Ground Water Canada

Water Wells First group not satisfied with MOECC response to wind turbines’ impact on Chatham-Kent ground water

July 12, 2016  By Ground Water Canada

Chatham-Kent, Ont. – Water Wells First, an environmental group in Chatham-Kent raising awareness of the damage wind turbine construction can do to ground water, has called for the resignation of Ontario’s environment minister Glen Murray over the MOECC’s response to the issues.

The group believes it has been successful to the point that the Ministry of Environment and Climate Change has acknowledged in the REA permit that ground borne vibrations and ground water aquifers have the potential to be negatively impacted by the wind farm and can pose a risk to nearby water wells, Water Wells First spokesperson Kevin Jakoubec said in a news release.

The group continues to review the Renewable Energy Approval 5272-A9FHRL for the North Kent Wind 1 project. The REA was released by the ministry the day after the launch of the Water Wells First movement,


In the permit, the MOECC has put conditions that appear to require the wind developer North Kent Wind 1 GP Inc., to put in place ground water monitoring and ground-borne vibration monitoring, the release said.

“Water Wells First applauds this proactive step but fears the requirements as written have little binding effect and no accountability to the well owners potentially affected. True protection of the ground water and the residents must give them autonomy and much more influence over the project then the REA’s proposed Community Liaison Committee.”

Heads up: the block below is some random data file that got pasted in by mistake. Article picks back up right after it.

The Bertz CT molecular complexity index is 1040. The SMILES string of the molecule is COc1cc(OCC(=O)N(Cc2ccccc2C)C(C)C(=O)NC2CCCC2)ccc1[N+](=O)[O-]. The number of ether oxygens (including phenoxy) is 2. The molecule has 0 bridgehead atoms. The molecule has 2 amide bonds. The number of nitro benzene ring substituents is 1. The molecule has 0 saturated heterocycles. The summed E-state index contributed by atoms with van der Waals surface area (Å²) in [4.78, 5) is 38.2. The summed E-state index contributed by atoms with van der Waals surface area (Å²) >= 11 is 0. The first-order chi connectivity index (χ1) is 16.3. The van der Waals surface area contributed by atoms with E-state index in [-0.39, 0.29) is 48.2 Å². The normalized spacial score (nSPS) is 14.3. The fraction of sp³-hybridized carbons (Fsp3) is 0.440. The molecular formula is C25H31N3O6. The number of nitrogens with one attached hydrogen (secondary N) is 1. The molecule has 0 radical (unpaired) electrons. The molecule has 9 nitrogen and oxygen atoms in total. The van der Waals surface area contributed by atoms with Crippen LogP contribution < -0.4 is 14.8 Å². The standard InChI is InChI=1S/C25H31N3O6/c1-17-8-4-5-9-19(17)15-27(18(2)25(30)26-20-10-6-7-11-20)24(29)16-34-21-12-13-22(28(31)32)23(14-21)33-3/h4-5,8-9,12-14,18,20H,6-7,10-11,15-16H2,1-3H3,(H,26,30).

North Kent Wind 1 and the MOECC seem out of touch with ground water conditions and the realities of life on the farm in Chatham Kent. Water Wells First was formed out of the concerns over wind farm damage to water wells and grave concerns with the use of pile type foundations in these wind turbines’ construction. Evidence to this damage exists in Dover, the wind industry claims not to have heard of it and the MOECC for whatever reason refuses to demand it be repaired, the group said.

The MOECC’s approval proposes a “Flint, Michigan type of response,” Jakoubec said, citing clause G6(1), which states “immediately provide an adequate quantity of bottled water to the impacted party until such time that the issue has been resolved.”

On July 8, at a group member’s farm in Chatham-Kent, the group demonstrated the practical problems that providing bottled water to potentially impacted families represents.

“The Ministry of Environment and Climate Change’s response to the Water Wells First movement has been inappropriate. The MOECC has displayed no serious intent to protect the ground water aquifers from the potential threats of the wind development in this REA nor in their position on the problems created in Dover by the wind development. The result is that the MOECC is no longer trusted as a steward of the environment by WATER WELLS FIRST,” Jakoubec said in the release.

“You cannot replace well water with bottled water for rural residents and it is completely insane to expect livestock farm operations to switch over to bottled water,” Jakoubec said in an email to Ground Water Canada.

“In one fell swoop of the pen the Liberals have utterly discredited their Green Energy Act. Its reliance on wind farms is now inextricably linked to the resupply of damaged water wells with plastic bottled water.”

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